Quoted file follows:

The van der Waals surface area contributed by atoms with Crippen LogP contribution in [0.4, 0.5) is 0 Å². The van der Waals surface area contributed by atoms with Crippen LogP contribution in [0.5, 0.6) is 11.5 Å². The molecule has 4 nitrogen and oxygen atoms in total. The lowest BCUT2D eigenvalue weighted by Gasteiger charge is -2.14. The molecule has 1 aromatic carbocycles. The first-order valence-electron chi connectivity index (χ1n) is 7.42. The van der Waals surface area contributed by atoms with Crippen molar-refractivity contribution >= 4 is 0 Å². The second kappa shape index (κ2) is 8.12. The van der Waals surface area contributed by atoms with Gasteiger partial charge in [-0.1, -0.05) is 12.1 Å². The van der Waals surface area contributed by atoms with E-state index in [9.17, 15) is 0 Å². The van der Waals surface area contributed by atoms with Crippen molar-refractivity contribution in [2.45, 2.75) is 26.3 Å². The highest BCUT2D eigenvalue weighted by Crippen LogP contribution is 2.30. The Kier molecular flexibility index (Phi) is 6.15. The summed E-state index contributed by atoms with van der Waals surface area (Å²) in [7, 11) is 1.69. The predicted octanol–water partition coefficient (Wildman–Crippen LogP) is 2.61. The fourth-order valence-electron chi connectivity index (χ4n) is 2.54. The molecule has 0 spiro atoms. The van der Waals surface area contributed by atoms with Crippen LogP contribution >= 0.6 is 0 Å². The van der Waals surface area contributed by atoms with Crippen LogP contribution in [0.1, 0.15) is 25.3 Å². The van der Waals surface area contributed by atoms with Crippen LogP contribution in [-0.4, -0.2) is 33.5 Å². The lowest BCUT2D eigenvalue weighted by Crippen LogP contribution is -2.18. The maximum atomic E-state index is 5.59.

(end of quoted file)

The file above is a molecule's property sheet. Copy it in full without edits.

The van der Waals surface area contributed by atoms with Crippen LogP contribution in [0.4, 0.5) is 0 Å². The van der Waals surface area contributed by atoms with Crippen LogP contribution in [0.5, 0.6) is 11.5 Å². The molecule has 4 nitrogen and oxygen atoms in total. The lowest BCUT2D eigenvalue weighted by Gasteiger charge is -2.14. The molecule has 1 aromatic carbocycles. The first-order valence-electron chi connectivity index (χ1n) is 7.42. The van der Waals surface area contributed by atoms with Crippen molar-refractivity contribution >= 4 is 0 Å². The second kappa shape index (κ2) is 8.12. The van der Waals surface area contributed by atoms with Gasteiger partial charge in [-0.1, -0.05) is 12.1 Å². The van der Waals surface area contributed by atoms with E-state index in [9.17, 15) is 0 Å². The van der Waals surface area contributed by atoms with Crippen molar-refractivity contribution in [2.45, 2.75) is 26.3 Å². The highest BCUT2D eigenvalue weighted by Crippen LogP contribution is 2.30. The Kier molecular flexibility index (Phi) is 6.15. The summed E-state index contributed by atoms with van der Waals surface area (Å²) in [7, 11) is 1.69. The predicted octanol–water partition coefficient (Wildman–Crippen LogP) is 2.61. The fourth-order valence-electron chi connectivity index (χ4n) is 2.54. The molecule has 0 spiro atoms. The van der Waals surface area contributed by atoms with Crippen LogP contribution >= 0.6 is 0 Å². The van der Waals surface area contributed by atoms with Crippen LogP contribution in [0.1, 0.15) is 25.3 Å². The van der Waals surface area contributed by atoms with Crippen LogP contribution in [-0.4, -0.2) is 33.5 Å². The lowest BCUT2D eigenvalue weighted by Crippen LogP contribution is -2.18. The maximum atomic E-state index is 5.59.